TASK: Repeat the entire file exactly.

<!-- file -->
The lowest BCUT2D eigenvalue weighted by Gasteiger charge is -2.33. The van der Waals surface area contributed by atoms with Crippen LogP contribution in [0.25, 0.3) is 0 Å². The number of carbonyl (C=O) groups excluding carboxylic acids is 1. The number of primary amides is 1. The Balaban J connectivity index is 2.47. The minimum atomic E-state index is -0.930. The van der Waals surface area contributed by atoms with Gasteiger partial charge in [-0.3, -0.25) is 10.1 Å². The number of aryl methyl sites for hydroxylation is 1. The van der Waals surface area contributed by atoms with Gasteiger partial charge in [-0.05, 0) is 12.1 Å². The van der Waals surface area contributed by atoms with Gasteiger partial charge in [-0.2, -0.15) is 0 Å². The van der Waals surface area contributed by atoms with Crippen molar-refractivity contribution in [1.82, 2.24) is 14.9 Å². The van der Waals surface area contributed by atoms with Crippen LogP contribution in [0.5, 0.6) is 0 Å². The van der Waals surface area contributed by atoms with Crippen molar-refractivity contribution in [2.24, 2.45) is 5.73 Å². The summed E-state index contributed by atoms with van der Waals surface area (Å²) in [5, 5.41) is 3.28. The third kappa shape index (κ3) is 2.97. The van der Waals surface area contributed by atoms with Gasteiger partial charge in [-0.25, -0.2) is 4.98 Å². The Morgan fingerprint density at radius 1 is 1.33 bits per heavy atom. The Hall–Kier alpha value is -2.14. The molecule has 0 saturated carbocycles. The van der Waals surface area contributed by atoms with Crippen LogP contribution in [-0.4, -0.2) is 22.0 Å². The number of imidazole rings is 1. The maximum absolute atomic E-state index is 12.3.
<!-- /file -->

The lowest BCUT2D eigenvalue weighted by Gasteiger charge is -2.33. The van der Waals surface area contributed by atoms with Crippen LogP contribution in [0.25, 0.3) is 0 Å². The number of carbonyl (C=O) groups excluding carboxylic acids is 1. The number of primary amides is 1. The Balaban J connectivity index is 2.47. The minimum atomic E-state index is -0.930. The van der Waals surface area contributed by atoms with Gasteiger partial charge in [-0.3, -0.25) is 10.1 Å². The number of aryl methyl sites for hydroxylation is 1. The van der Waals surface area contributed by atoms with Gasteiger partial charge in [-0.05, 0) is 12.1 Å². The van der Waals surface area contributed by atoms with Gasteiger partial charge in [-0.2, -0.15) is 0 Å². The van der Waals surface area contributed by atoms with Crippen molar-refractivity contribution in [1.82, 2.24) is 14.9 Å². The van der Waals surface area contributed by atoms with Crippen LogP contribution in [0.5, 0.6) is 0 Å². The van der Waals surface area contributed by atoms with Crippen molar-refractivity contribution in [2.24, 2.45) is 5.73 Å². The summed E-state index contributed by atoms with van der Waals surface area (Å²) in [5, 5.41) is 3.28. The third kappa shape index (κ3) is 2.97. The van der Waals surface area contributed by atoms with Gasteiger partial charge in [-0.25, -0.2) is 4.98 Å². The Morgan fingerprint density at radius 1 is 1.33 bits per heavy atom. The Hall–Kier alpha value is -2.14. The molecule has 0 saturated carbocycles. The van der Waals surface area contributed by atoms with Crippen LogP contribution in [-0.4, -0.2) is 22.0 Å². The number of imidazole rings is 1. The maximum absolute atomic E-state index is 12.3.